We all sweat, sure some more than others. And of course, you’ll sweat more when engaging in physical activity. But, many people have to live with excessive sweating every day.
While it may not seem like a big deal to those who don’t have a condition like Hyperhidrosis, those affected have a different perspective. Do you deal with excessive sweating? This post is for you!
Heavy or excessive sweating, also known as Hyperhidrosis, affects 1 in 20 Americans (nearly 15 million people). This condition can affect both men and women but typically starts in childhood or adolescence and most commonly affects a younger population, typically aged 18-39.
Excessive sweating is severe enough that it can severely impair one’s quality of life. In fact, studies have shown that many dealing with Hyperhidrosis say that their condition causes limitations in work and social relationships, sports and leisure activities, and ultimately affects emotional health.
Over ¾ of patients with Hyperhidrosis have reported that the condition makes them embarrassed and anxious. Now that we’ve gotten an intro into how the condition affects so many people let’s get clear on what Hyperhidrosis is.
Unfortunately, this is one of the medical conditions that many don’t have a good grasp on and will wrongly self-diagnose themselves with. The truth is that people with Hyperhidrosis produce four to five times more sweat than the average person in response to heat or stress.
A majority of those with Hyperhidrosis deal with excessive underarm sweating and may also experience issues with other parts of the body too.
Types of Hyperhidrosis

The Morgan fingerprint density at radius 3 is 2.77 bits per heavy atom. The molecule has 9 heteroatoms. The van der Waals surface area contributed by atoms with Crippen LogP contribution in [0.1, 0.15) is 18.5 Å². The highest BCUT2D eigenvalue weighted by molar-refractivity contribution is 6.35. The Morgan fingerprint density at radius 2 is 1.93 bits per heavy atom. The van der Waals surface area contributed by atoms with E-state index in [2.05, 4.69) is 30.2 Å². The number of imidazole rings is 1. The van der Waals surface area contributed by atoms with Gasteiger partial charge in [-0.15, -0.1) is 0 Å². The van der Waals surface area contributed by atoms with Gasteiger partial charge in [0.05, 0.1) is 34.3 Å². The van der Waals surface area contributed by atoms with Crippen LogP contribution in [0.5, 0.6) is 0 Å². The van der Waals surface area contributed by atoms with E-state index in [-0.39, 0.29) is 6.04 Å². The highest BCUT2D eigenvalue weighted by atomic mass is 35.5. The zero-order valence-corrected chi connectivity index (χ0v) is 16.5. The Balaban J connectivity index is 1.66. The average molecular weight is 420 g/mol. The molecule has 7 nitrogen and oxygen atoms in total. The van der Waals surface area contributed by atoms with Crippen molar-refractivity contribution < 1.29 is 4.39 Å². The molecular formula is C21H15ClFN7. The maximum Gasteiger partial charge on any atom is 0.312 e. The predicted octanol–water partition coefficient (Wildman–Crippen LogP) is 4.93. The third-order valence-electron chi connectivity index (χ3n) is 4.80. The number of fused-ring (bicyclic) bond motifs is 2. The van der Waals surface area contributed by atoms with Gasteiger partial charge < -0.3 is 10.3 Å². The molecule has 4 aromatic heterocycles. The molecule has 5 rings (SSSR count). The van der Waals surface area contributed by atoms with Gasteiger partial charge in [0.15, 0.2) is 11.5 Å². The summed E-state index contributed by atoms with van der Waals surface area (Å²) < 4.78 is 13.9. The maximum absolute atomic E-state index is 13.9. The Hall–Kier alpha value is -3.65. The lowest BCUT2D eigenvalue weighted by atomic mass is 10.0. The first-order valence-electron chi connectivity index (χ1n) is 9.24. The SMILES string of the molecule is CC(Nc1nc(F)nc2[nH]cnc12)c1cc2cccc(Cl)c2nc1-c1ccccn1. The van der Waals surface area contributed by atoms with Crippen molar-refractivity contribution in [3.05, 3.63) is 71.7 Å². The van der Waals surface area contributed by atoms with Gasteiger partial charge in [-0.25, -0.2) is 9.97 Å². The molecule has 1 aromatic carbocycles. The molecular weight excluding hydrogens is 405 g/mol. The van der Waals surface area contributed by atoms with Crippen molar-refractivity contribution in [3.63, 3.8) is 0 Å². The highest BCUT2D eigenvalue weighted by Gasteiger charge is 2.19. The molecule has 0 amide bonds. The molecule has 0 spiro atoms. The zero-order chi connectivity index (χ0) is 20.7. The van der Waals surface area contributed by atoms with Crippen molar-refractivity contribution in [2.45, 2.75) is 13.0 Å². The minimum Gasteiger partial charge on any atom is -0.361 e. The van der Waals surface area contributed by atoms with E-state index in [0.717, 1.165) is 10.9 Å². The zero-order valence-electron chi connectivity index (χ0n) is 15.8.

There are two types of Hyperhidrosis: primary and secondary hyperhidrosis.
Primary Hyperhidrosis is when you sweat excessively without a physical reason. Another medical condition or medication does not cause it and mostly begins in childhood or adolescence.
This typically affects the underarms, palms, soles, and face and doesn’t happen while sleeping. It may run in families, and those with parents that have this condition face a 25% chance of developing it too.
Secondary Hyperhidrosis is a symptom of another medical condition or a side effect of medication. This is typically limited to specific body parts but is often generalized as sweating that occurs over the entire body. It may happen during waking and sleeping hours.
Whether you’re dealing with primary or secondary Hyperhidrosis or you’re not even sure if you have Hyperhidrosis, pinpointing the root cause of your medical concern is the first step.
At EVEXIAS Medical Centers in Denver, our team can provide a comprehensive consultation. We can help you determine what is causing your issues. If your medical advisors diagnose you with Hyperhidrosis, you have options!
You don’t have to sit back and let excessive sweating take control of your life. You can inquire about personalized approaches to combat Hyperhidrosis at EVEXIAS.
When considering how to treat your excessive sweating condition best, you may have thought pills or creams would be necessary; however, over the last decade, many doctors have actually found Botox to be a successful solution.
If you’ve tried different drugs or researched strong antiperspirants with no luck, why not consider botulinum toxin A (Botox)? Yep—the stuff that is widely used to tackle wrinkles and erase signs of aging can actually be effective in putting a halt to excessive sweating.
So effective the FDA approved Botox to be used for the treatment of Hyperhidrosis back in 2004! Botox injections use the botulinum toxin to block nerve signals that are responsible for sweating and can stop the sweat glands from producing too much sweat.
Typically, patients will need injections every four to six months, depending on the severity of the condition due to nerve regeneration. However, over time, you will be able to go for longer periods without needing more injections.
Consult Your Doctor
Remember how we mentioned there were two types of Hyperhidrosis? If you believe you may have secondary Hyperhidrosis you must speak with your doctor about pinpointing the true cause of your condition.